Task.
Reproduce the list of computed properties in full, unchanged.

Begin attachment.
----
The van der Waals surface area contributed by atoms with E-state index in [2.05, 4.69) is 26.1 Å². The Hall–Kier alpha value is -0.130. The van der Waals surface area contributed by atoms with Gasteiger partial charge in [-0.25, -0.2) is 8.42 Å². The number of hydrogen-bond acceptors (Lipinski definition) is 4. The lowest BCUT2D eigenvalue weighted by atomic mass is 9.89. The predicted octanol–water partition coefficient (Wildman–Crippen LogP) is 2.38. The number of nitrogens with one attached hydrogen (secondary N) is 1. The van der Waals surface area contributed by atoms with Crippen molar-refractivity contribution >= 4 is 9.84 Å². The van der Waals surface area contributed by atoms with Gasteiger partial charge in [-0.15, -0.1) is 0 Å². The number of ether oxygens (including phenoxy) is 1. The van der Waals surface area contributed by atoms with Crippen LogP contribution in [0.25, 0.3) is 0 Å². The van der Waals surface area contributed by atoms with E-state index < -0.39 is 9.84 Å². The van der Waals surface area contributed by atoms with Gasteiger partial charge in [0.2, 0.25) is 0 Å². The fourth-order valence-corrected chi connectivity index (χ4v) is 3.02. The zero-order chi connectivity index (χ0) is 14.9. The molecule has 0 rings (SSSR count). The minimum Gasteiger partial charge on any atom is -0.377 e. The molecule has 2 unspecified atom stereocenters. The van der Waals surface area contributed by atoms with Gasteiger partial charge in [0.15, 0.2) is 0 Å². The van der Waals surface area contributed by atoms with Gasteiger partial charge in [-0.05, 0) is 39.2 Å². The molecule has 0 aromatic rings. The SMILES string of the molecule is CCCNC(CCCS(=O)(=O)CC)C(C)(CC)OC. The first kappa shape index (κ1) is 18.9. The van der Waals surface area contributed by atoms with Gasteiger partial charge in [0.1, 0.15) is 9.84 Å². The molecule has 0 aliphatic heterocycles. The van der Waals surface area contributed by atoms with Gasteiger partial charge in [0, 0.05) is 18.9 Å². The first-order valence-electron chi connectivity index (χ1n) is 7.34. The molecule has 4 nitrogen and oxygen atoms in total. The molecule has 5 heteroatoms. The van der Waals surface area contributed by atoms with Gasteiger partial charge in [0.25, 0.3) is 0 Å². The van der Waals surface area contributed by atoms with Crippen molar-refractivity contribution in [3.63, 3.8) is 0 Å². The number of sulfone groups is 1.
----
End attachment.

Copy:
The van der Waals surface area contributed by atoms with E-state index in [2.05, 4.69) is 26.1 Å². The Hall–Kier alpha value is -0.130. The van der Waals surface area contributed by atoms with Gasteiger partial charge in [-0.25, -0.2) is 8.42 Å². The number of hydrogen-bond acceptors (Lipinski definition) is 4. The lowest BCUT2D eigenvalue weighted by atomic mass is 9.89. The predicted octanol–water partition coefficient (Wildman–Crippen LogP) is 2.38. The number of nitrogens with one attached hydrogen (secondary N) is 1. The van der Waals surface area contributed by atoms with Crippen molar-refractivity contribution >= 4 is 9.84 Å². The van der Waals surface area contributed by atoms with Gasteiger partial charge in [-0.15, -0.1) is 0 Å². The number of ether oxygens (including phenoxy) is 1. The van der Waals surface area contributed by atoms with Crippen LogP contribution in [0.25, 0.3) is 0 Å². The van der Waals surface area contributed by atoms with E-state index < -0.39 is 9.84 Å². The van der Waals surface area contributed by atoms with Gasteiger partial charge in [0.2, 0.25) is 0 Å². The fourth-order valence-corrected chi connectivity index (χ4v) is 3.02. The zero-order chi connectivity index (χ0) is 14.9. The molecule has 0 rings (SSSR count). The minimum Gasteiger partial charge on any atom is -0.377 e. The molecule has 2 unspecified atom stereocenters. The van der Waals surface area contributed by atoms with Gasteiger partial charge in [0.15, 0.2) is 0 Å². The van der Waals surface area contributed by atoms with Gasteiger partial charge in [-0.05, 0) is 39.2 Å². The molecule has 0 aromatic rings. The SMILES string of the molecule is CCCNC(CCCS(=O)(=O)CC)C(C)(CC)OC. The first kappa shape index (κ1) is 18.9. The van der Waals surface area contributed by atoms with Gasteiger partial charge in [0.1, 0.15) is 9.84 Å². The molecule has 0 aliphatic heterocycles. The van der Waals surface area contributed by atoms with Gasteiger partial charge in [0, 0.05) is 18.9 Å². The first-order valence-electron chi connectivity index (χ1n) is 7.34. The molecule has 4 nitrogen and oxygen atoms in total. The molecule has 5 heteroatoms. The van der Waals surface area contributed by atoms with Gasteiger partial charge in [0.25, 0.3) is 0 Å². The van der Waals surface area contributed by atoms with Crippen molar-refractivity contribution in [3.63, 3.8) is 0 Å². The number of sulfone groups is 1.